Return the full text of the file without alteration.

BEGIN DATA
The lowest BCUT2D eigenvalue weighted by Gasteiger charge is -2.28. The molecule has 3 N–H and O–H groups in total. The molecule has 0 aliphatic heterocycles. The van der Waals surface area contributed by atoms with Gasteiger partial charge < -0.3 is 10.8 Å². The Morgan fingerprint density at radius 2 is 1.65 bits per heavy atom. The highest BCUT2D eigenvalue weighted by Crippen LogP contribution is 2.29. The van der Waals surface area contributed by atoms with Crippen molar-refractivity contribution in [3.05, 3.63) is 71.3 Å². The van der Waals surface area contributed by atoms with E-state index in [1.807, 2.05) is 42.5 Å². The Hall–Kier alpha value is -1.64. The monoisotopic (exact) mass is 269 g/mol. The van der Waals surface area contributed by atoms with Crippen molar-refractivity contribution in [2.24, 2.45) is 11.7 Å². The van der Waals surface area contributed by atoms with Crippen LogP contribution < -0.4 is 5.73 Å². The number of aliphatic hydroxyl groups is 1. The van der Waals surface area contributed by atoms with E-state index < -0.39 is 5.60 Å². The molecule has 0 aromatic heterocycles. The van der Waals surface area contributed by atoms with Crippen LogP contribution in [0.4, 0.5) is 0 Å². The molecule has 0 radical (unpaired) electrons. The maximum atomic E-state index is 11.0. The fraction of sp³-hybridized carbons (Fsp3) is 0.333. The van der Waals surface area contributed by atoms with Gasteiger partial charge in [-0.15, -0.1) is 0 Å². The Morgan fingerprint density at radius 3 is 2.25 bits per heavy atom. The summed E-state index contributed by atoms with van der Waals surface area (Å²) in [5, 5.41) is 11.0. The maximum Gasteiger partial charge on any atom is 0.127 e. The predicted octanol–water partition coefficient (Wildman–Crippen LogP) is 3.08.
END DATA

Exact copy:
The lowest BCUT2D eigenvalue weighted by Gasteiger charge is -2.28. The molecule has 3 N–H and O–H groups in total. The molecule has 0 aliphatic heterocycles. The van der Waals surface area contributed by atoms with Gasteiger partial charge < -0.3 is 10.8 Å². The Morgan fingerprint density at radius 2 is 1.65 bits per heavy atom. The highest BCUT2D eigenvalue weighted by Crippen LogP contribution is 2.29. The van der Waals surface area contributed by atoms with Crippen molar-refractivity contribution in [3.05, 3.63) is 71.3 Å². The van der Waals surface area contributed by atoms with E-state index in [1.807, 2.05) is 42.5 Å². The Hall–Kier alpha value is -1.64. The monoisotopic (exact) mass is 269 g/mol. The van der Waals surface area contributed by atoms with Crippen molar-refractivity contribution in [2.24, 2.45) is 11.7 Å². The van der Waals surface area contributed by atoms with Crippen LogP contribution < -0.4 is 5.73 Å². The number of aliphatic hydroxyl groups is 1. The van der Waals surface area contributed by atoms with E-state index < -0.39 is 5.60 Å². The molecule has 0 aromatic heterocycles. The van der Waals surface area contributed by atoms with Crippen LogP contribution in [0.4, 0.5) is 0 Å². The molecule has 0 radical (unpaired) electrons. The maximum atomic E-state index is 11.0. The fraction of sp³-hybridized carbons (Fsp3) is 0.333. The van der Waals surface area contributed by atoms with Gasteiger partial charge in [-0.15, -0.1) is 0 Å². The Morgan fingerprint density at radius 3 is 2.25 bits per heavy atom. The summed E-state index contributed by atoms with van der Waals surface area (Å²) in [5, 5.41) is 11.0. The maximum Gasteiger partial charge on any atom is 0.127 e. The predicted octanol–water partition coefficient (Wildman–Crippen LogP) is 3.08.